Light in the darkness in Bohol
PANGLAO—Bohol is back! Or at least the “touristic” Bohol whose epicenter is this island of white-sand beaches and luxury resorts. Indeed, new resorts have even opened of late here, beginning to erase memories of the 2013 earthquake that devastated much of Central Visayas, particularly Bohol and Cebu.
In all, 222 were reported dead, eight missing and almost 1,000 folks injured. More than 73,000 structures were damaged, if not destroyed, but for many Filipinos, the biggest losses were the most famous and iconic Catholic churches for which Bohol was famous. Reports say the “Bohol earthquake” was the deadliest to hit the country in 23 years, with the damage and suffering compounded by the arrival of Typhoon “Yolanda” just three weeks after the quake, sending thousands of Boholanons still living in temporary shelters back to evacuation centers.
With these twin disasters, no one would have been surprised if Bohol has just started its slow crawl back to normalcy, two years later. But there have been blessings as well, starting with the fact that despite the extensive damage elsewhere in this island-province, Panglao Island, where most of the luxury resorts are located, remained undamaged.
Which may explain how Bohol remains a tourist lure. On our PAL flight to Tagbilaran, we espied groups of Japanese and Chinese tourists. Despite a mishap involving a damaged PAL plane a few days earlier, we’re told, foreign and local tourists continued to arrive via ferry from Cebu.
They come not just for the beaches, or even the tarsiers. The Chocolate Hills, despite sustaining some damage (the worst hitting its visitors’ center), still stand and draw sightseers. And the Loboc River Tour, which brings travelers on an enjoyable cruise down the river, marked with merry tableaus put up by community folk, continues to attract local and foreign visitors.
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On this trip to Bohol, I’m staying with a media group at Bluewater Panglao, one of the properties of Blue Water Resorts, including two in Cebu (Maribago and Sumilon Island) and one in Davao (Samal Island).
Spread on its six-hectare property, Bluewater Panglao has much the same Filipino-inspired thatch-roofed cottages as those in Maribago. A central pool area is flanked by two-story buildings with guest rooms, while villas, sprinkled around the rest of the manicured gardens, offer more luxurious accommodations. At a family villa, two rooms flank an outdoor dipping pool, surrounded by sofas and lounging chairs, while the air-conditioned rooms are furnished with beds on floating wooden platforms, flat TVs, a stand-alone tub and rain-shower area.
The coffee shop is located just beside a slice of beach, although guests are free as well to book trips to other destinations in Panglao.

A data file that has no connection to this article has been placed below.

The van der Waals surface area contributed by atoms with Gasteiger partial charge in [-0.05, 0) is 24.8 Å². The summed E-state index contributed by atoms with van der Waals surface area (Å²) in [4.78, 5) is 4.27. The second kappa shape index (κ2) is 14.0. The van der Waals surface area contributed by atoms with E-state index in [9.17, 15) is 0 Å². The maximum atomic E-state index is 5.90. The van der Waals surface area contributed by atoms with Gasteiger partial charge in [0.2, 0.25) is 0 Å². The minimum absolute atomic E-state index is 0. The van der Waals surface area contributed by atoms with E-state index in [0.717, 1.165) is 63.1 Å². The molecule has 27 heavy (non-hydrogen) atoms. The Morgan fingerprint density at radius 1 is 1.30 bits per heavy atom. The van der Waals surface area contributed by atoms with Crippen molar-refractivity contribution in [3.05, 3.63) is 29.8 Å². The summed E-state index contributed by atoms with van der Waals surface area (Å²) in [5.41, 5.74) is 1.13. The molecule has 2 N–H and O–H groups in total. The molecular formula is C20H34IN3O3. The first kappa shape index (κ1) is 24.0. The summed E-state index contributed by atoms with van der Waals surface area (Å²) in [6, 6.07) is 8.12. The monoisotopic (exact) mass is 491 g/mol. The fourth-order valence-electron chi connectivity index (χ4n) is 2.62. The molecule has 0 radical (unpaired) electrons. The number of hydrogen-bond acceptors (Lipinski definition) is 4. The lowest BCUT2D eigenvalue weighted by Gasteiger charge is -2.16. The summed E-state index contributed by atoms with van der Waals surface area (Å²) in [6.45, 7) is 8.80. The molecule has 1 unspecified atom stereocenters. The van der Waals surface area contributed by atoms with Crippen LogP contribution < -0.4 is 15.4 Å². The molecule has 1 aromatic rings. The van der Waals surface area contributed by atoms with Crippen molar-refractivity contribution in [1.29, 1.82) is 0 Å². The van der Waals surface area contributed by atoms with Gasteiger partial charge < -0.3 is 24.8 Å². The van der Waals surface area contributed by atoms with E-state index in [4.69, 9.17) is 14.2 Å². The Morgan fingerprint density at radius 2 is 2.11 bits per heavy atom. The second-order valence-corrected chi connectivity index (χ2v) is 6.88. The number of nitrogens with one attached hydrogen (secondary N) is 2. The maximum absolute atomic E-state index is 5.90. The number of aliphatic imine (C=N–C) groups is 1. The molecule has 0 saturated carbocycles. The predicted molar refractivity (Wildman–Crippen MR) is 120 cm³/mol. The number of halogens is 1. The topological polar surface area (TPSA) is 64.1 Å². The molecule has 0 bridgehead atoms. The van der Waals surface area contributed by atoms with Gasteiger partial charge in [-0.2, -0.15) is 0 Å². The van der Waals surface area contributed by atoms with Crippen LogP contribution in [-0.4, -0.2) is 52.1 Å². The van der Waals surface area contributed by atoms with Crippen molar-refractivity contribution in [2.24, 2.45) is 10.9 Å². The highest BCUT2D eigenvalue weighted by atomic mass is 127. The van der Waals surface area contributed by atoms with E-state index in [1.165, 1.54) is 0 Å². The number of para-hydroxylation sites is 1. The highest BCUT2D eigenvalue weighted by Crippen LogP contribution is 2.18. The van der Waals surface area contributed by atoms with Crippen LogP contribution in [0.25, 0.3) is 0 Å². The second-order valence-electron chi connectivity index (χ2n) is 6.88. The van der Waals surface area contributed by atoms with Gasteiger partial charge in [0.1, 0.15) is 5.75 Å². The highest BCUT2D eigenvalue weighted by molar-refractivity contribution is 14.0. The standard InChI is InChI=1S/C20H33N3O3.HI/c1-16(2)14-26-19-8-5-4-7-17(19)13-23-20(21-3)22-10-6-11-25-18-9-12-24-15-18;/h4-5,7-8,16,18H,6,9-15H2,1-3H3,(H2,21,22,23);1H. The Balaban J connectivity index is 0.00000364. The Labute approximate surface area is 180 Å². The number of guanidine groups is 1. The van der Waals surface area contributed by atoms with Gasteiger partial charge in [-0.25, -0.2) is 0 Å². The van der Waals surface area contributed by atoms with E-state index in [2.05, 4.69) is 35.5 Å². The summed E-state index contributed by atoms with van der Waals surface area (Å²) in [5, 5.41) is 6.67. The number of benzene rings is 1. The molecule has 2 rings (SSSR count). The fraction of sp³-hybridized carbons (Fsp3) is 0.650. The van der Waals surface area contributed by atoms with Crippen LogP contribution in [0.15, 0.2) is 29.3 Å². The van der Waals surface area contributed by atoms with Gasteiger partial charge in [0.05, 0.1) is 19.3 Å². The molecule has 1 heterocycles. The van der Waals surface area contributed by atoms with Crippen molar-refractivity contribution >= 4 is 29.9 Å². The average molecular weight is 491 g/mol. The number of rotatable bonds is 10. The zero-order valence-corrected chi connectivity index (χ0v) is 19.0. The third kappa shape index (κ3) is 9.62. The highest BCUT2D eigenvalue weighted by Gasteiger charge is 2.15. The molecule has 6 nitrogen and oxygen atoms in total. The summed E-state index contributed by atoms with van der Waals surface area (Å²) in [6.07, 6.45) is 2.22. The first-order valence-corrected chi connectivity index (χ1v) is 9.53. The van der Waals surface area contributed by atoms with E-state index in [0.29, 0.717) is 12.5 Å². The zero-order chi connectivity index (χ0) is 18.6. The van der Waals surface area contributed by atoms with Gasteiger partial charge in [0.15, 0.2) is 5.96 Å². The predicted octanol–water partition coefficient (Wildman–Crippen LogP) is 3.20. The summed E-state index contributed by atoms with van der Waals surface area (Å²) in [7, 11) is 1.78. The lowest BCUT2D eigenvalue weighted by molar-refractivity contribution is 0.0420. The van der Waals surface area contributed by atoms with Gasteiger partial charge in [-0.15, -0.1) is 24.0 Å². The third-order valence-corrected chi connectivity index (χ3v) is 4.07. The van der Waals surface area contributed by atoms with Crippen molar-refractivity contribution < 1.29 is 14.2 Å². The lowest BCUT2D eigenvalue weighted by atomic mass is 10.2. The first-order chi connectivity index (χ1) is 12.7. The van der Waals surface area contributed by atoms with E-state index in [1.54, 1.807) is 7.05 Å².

Margie Munsayac, vice president for sales and marketing of Bluewater Resorts, says the Panglao property has grown organically from its beginnings, attracting tour groups and families, like its siblings in the group, as well as being booked for weddings, conferences and incentive tours. Margie is proudest of the groves of bamboo that dot the compound, with the ground covered in bright green and yellow peanut plants.
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Although I’ve seen much of the tourist attractions of Bohol in previous trips, there was one I heard of that I’d been longing to experience.
On the evening of our arrival, we were taken to the town of Cortes, where the Abatan River Visitor Center is located. This is the jump-off point for the Abatan River Firefly Watching Tour, which, while less known than its predecessor along the Loboc River, has a charm and allure all its own.
Before boarding our boats, known as bandong, which are outriggers fitted with nipa roofs, we were met by a young woman bearing a clay pot in her hands, from which wafted smoke that smelled like incense. We were supposed to let the fragrance and essence of the smoke envelop us, said our guide Vicky Gentelizo, the better to imbibe protection against the river spirits.
In almost total darkness, after putting on our life vests, we sailed down the Abatan River, until we came to a stop in front of a tall nipa tree glistening with the twinkling “lights.” “It’s like a Christmas tree!” exclaimed staffers of the GMA-7 show “Day Off,” which was taping at the time the trip of a pair of twin brothers who were enjoying the “day off” of their lives.
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Indeed, it was—and felt—like Christmas. Surrounded by darkness, we beheld only the faint phosphorescence of the bugs, perched on the branches of the tree. Their presence, said Vicky, signaled the “cleanliness” of the surroundings, since they would flee to other plants to alight on at the merest hint of pollution.
The nighttime tour is an initiative of the Abatan River Development Management Council, composed of representatives of officials and NGOs from the towns along the route of the river. The tour, we were told, is aimed not only at creating jobs and enhancing the incomes of the communities, but also at encouraging “neighborhood involvement in the protection, maintenance and management of the surroundings and defend the cultural heritage of the region.”
The Abatan River Tour is also one of the last projects of then Tourism Secretary Ace Durano, who provided funds for the construction of the visitors’ center and the training of the guides and pilots. Aside from the bandong, there were also kayaks bearing tourists, whose guides expertly helped maneuver the river craft in the darkness.
Us city folk may no longer remember beholding fireflies at night, but along the Abatan River, there’s a whole new world of light and beauty waiting for everyone.
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